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Naturally Educational » 3-5 (Preschool), 3-5 (Preschool), 5-6 (Kindergarten), 5-6 (Kindergartners), 6-8 (Early Elementary), All Ages, Ecology, Science, Sight, Sound, Winter » National Bird Feeding Month

National Bird Feeding Month

As we reduce birds’ natural sources of food, they come to rely on our bird feeders, especially during the winter months.

Like many children, my daughter is fascinated by birds–their spectrum of colors, array of tuneful songs, and familiar yet wild presence in our yard.

We’ve read her books on birds, taken her to the bird rescue at the nature center, and fed our local feathered friends.

In honor of National Bird Feeding Month, we went to a bird feeder craft playdate.  We made birdfeeders from pinecones, peanut butter, raisins, birdseed, and sunflower seeds.

I must confess, however, that we ended up feeding several fat squirrels.  Next time, I think we’ll try some squirrel-discouraging measures.

Educational Experience:

  • Science: Find out the different names of the birds in your backyard. What other birds are common in your region? How do naturalists classify birds (raptors, song birds, waterbirds, jays, swallows, etc.)? What do different types of birds eat? (Check out some great activities for middle school students from the National Bird Feeding Society)
  • Ecology: Consider how human actions affect birds. When we remove native plants or plant invasive exotics, we sometimes destroy habitats or a food source directly, or indirectly by discouraging certain insects. Insecticides can cripple birds when they eat the contaminated bugs.
  • Mathematics: Participate in the Great Backyard Bird Count.
  • Arts: Identify the various hues of birds found in your backyard. Enjoy some of Audubon’s paintings of birds and discuss how the descriptive drawings of the naturalist are considered art.
  • Language Arts: Write a story or poem about the birds you observe in your backyard. Describe the colors and movements of the birds. Imagine the relationships between between the birds you see.
  • History and Government: Find out the state bird and why it was chosen.

Extensions:

  • Field Trip: Find your local aviary or avian rescue center.
  • Agriculture: Research how to landscape to attract birds and plant some bird-friendly trees and shrubs.
  • Language Arts: Birds have inspired many famous songs, tales and poems, from the upbeat rhythms of “Rockin’ Robin” to Poe’s haunting “The Raven”. Read an age appropriate story about a bird. Have your children use adjectives to describe birds.  Discuss why some birds have been seen in some cultures as powerful, frightening, mischievous, orcheerful.

Some of our favorite bird books for children:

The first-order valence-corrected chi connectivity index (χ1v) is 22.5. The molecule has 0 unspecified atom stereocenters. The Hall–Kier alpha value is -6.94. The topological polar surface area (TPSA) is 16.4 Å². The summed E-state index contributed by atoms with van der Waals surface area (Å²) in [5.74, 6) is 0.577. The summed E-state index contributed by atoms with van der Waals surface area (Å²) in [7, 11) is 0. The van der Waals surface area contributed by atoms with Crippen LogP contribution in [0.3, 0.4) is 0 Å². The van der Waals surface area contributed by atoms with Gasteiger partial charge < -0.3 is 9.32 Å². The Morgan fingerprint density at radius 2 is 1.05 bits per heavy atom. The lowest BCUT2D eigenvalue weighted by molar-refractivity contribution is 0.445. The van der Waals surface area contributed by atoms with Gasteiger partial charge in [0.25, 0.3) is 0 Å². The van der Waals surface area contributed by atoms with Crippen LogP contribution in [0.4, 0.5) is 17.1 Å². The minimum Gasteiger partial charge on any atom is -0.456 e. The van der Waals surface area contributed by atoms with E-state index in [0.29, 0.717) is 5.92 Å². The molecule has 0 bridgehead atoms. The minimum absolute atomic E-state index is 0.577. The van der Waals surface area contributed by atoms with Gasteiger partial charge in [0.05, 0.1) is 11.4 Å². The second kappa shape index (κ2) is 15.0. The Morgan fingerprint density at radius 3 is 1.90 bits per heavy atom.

Bird Calls (Hear and There Books) The Bird Alphabet Book (Jerry Pallotta’s Alphabet Books)
Birds, Nests & Eggs (Take-Along Guides) Backyard Birds (Peterson Field Guides® for Young Naturalists)
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Written by

Candace Lindemann, Yale, BA, Harvard Graduate School of Education, EdM, is an educational consultant and published writer. She enjoys new learning experiences with her children, ages 6 and 4 and 1.5.

Filed under: 3-5 (Preschool), 3-5 (Preschool), 5-6 (Kindergarten), 5-6 (Kindergartners), 6-8 (Early Elementary), All Ages, Ecology, Science, Sight, Sound, Winter · Tags:

4 Responses to "National Bird Feeding Month"

  1. Veronique says:

    What a wonderful round-up! I’m extra glad that we’ve been keeping our bird feeder full this winter — nothing prettier than the Cardinals and Woodpeckers we’ve been spying from our official bird-watching station in the kitchen.

  2. [...] friend Candace has a great post up on Naturally Educational about National Bird-feeding Month which is under way right now where she shares a great bunch of activities to do with your [...]

  3. This type of post sills me with joy. It is great to hear from people who take the time to understand and love the gift we have been given of wild life. I have around 10 bird feeders myself and we have had deep snow in Ireland for the last 3 weeks, so they have all been well filled and well used. I am thrilled that you have got your kids interested at an early stage in their life and I hope they go on to hold and maninatin their interest for a long time to come.

  4. You have a way with words. I am adding this page as a bookmark on Digg.com as – ” http://www.naturallyeducational.com/2010/02/national-bird-feeding-month/ ” so all my friends can see it. I think they will like it as much as I did. If they do, then I will add a link to one of my Hubpages with the anchor text – ” National Bird Feeding Month | Naturally Educational ” or something very similar. All the best with future posts, good work.

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